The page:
THE MEMORY OF MY GODFATHER, THE “LIFE ARTIST” / Mária Weltz Fülöpné
Besides the adventurous stories my godfather told me, I also preserve the objects that belonged to him: his photo, his business card, as a wine wholesaler, his skilled worker certificate, a certificate of distinction in red cloth, and a medical report.
My godfather was the eldest child of a large family. This family was like the one in the saying: “your child and my child are beating up our child.”
Grandpa Lováti was a fisherman. He constructed a wooden hut atop a raft: he asked ships to tow him upstream to Budapest, then he drifted downriver to Kalocsa, fishing in the Danube. He stopped wherever there was a market and sold the fish. My godfather helped the women take home their purchase, then he asked permission to search the attic for used clothes. He said he was hoping to find clothes for his large family. Then he cut the fancy buttons off the clothes, and sold them to a haberdasher in Budapest. This is how he bought his first suit, which he wore when he applied for an assistant waiter’s position at a pub in Buda.
He was a handsome lad. He caught the eye of the innkeeper’s wife, who was twelve years older than him. In the end he seduced the woman and married her. They used her money to open their first pub. My godfather brought his family members, including my mother, to Budapest to work at the business. He provided my mother’s dowry, and married her to a butcher, my father. The business prospered because he was a good businessman, and he opened three more pubs, all managed by his siblings, because, as he said, at least they would not steal from him.
He used the Anti-Jewish laws to his advantage, and became a frontman. As a wine wholesaler, he had a film made which was then shown in the cinemas: This is How Lováti Harvests in Csengőd. Everyone knew his name in Angyalföld.
He was not conscripted for a long time, due to his money and his connections. At last, he was taken straight to the front in late 1942. He attached a carriage to the train full of wine and rum. This carriage was uncoupled on the way, but he got to the front just in time for the Soviet breakthrough at the Don River, and he was captured. He was a prisoner of war for five and a half years, but even then he managed to turn the situation to his advantage. He prevented a fire in the camp, for which he was given small benefits, and he was among the first to come home. Before that, he was taken to Moscow to see Lenin. He told us a lot about his captivity and about the Russians. Once they were driven through a Russian village, and there was a boy who ogled his warm felt boots, so he had to give them to him. When they got to the end of the village, the boy was waiting for him. He brought a warm loaf of bread, which meant life itself. They were only given rotten fish in the camp, but my godfather would not eat that. Instead, he cut the barks of the trees, and licked the sap. It was his common sense that helped him, not the three grades he completed at school. He wrote his letters pecking on a typewriter, because he could not even write properly. When a wound on one of his fingers became infected, he opened it with a razor blade, so he did not die of sepsis.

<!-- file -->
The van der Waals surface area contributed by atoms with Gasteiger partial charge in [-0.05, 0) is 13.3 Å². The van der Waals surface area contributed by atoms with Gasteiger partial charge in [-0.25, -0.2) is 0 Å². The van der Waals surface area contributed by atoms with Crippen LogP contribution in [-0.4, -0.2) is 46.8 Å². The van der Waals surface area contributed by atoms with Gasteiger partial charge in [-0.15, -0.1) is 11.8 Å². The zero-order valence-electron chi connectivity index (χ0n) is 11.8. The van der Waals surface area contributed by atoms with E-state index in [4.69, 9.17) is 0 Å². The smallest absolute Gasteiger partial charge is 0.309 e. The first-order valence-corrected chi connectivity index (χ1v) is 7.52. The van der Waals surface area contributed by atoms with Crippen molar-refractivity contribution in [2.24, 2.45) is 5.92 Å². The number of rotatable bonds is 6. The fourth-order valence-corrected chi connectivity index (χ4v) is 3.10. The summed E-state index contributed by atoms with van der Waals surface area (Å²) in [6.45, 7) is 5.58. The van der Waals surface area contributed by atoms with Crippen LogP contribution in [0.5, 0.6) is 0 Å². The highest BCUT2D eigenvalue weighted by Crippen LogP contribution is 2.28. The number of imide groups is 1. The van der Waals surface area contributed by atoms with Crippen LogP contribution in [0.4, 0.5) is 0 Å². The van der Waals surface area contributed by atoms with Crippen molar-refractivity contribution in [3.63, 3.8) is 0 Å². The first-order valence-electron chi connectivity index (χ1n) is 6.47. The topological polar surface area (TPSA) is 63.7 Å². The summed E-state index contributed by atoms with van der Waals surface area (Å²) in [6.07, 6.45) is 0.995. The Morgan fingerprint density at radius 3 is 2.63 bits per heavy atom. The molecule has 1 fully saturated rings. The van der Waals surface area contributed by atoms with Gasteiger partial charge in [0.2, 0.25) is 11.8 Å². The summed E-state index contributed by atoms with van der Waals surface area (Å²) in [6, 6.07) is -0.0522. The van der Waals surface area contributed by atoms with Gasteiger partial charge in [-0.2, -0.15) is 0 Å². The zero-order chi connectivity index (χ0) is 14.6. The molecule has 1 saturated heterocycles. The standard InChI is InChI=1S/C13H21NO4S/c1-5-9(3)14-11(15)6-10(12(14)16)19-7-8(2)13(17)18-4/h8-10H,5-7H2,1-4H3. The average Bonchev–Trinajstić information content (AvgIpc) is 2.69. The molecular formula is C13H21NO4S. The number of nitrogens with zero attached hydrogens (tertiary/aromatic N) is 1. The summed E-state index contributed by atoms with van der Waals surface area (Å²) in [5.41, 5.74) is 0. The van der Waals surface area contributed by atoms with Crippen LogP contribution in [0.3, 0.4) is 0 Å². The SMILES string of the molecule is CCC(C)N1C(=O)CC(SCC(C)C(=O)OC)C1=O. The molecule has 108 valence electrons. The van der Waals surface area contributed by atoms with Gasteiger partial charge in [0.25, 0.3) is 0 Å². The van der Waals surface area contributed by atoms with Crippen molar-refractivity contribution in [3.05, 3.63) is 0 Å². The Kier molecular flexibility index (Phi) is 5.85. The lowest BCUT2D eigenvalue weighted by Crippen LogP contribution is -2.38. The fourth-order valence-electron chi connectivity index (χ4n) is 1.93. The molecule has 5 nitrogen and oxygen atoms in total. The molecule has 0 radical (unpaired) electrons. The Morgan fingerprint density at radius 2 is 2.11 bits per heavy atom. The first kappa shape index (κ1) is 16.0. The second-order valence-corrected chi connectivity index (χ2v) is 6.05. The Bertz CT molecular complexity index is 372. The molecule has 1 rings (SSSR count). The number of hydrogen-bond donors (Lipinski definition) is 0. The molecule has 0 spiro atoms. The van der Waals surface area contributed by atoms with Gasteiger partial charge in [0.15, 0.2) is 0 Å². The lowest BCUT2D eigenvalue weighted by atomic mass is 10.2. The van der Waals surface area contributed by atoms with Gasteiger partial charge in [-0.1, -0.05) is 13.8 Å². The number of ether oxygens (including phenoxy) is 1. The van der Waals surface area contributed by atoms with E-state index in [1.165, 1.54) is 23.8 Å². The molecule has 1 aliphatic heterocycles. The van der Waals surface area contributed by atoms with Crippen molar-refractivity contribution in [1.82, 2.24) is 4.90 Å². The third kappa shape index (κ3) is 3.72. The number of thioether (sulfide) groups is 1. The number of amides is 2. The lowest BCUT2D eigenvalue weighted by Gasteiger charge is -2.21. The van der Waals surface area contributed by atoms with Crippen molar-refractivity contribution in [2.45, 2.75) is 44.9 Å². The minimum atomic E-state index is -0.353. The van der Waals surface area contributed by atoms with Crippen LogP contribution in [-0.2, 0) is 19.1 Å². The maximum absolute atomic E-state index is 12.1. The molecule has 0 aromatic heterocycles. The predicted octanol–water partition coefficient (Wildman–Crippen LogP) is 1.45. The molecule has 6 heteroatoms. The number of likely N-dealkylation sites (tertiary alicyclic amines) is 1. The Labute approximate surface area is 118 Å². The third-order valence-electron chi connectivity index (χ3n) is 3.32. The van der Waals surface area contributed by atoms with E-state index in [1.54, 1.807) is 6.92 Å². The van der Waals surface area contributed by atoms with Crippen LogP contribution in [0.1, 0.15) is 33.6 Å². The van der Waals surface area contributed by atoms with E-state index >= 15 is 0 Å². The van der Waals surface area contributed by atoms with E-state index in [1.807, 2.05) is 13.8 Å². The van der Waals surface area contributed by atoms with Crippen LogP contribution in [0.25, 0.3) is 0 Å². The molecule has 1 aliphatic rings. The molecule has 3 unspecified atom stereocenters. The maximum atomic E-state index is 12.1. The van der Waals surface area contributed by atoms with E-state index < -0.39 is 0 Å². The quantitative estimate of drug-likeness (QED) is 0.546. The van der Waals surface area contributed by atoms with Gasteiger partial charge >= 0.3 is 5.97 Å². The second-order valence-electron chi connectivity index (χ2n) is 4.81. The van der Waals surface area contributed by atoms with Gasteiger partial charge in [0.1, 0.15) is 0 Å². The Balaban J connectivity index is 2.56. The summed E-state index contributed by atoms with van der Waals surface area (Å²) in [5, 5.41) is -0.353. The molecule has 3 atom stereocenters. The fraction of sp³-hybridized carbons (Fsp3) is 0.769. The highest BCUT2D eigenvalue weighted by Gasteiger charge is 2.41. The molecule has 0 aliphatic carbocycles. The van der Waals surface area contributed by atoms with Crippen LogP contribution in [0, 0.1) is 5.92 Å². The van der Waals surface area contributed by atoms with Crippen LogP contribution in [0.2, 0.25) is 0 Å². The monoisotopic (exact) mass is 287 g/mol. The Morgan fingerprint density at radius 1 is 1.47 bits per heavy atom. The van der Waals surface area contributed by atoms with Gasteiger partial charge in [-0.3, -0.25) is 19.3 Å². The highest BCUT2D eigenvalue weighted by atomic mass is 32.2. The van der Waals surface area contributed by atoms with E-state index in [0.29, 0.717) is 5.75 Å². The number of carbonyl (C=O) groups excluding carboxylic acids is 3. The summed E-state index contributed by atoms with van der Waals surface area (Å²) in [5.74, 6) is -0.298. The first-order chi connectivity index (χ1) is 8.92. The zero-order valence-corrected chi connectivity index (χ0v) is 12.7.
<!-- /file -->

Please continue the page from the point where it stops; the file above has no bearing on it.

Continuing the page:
He came home in 1948, weighing 41 kilos. He arrived in Debrecen, where he was examined and diagnosed with lung disease. (orvosi lelet) He was given a train ticket to Budapest and 20 forints. He first went to a pub and ordered a glass of wine to see how much the forint was worth. At home he found that his house and two of his pubs had been confiscated, and the third pub was half demolished by a bomb. He then learned electroplating. He was awarded a “Distinguished Worker” medal at his workplace.
The half-bombed restaurant in Béke Square, which was in the name of my godmother, was accidentally left in their possession. There was a flat in the part that remained intact, and I moved there. When it was demolished, I was given a council flat. Thus my godfather was able to give even when he had nothing left.
He was the eternal survivor. He never gave up, and taught me to do the same.
Köszönet a tárgykölcsönzőknek és történetmesélőknek:
FISCHER ÁGOTA ÉVA
FÜLÖPNÉ WELTZ MÁRIA
HÁTSZEGI GÁBORNÉ, JULIKA
HELLER MÁRIA (RÓZSA PÁL)
HELLER SÁNDORNÉ, MÜLLER ANIKÓ
KÁNAI GYULÁNÉ PEREDY GIZELLA
LEÁNYFALVINÉ GORDÁN ILDIKÓ
TERÉNYI ISTVÁNNÉ SULLAI VINCENCIA
TÓTHNÉ RUDI MARGIT
Köszönet a kiállítás létrejöttéhez nyújtott segítségért
TÓTH GERGELY MÁTÉ
ELEVEN EMLÉKMŰ CSOPORT
HERITAGE CONTACT ZONE
HUMÁN PLATFORM EGYESÜLET
OPEN SOCIETY ARCHIVES
Castrum Peregrini, Amszterdam
Asociatia Timişoara Capitala Cultural Europeana, Temesvár
Eleven Emlékmű / Humán Platform, Budapest
Etz Hayyim, Hanía, Kréta
European University Institute, Firenze
Culture Action Europe, Brüsszel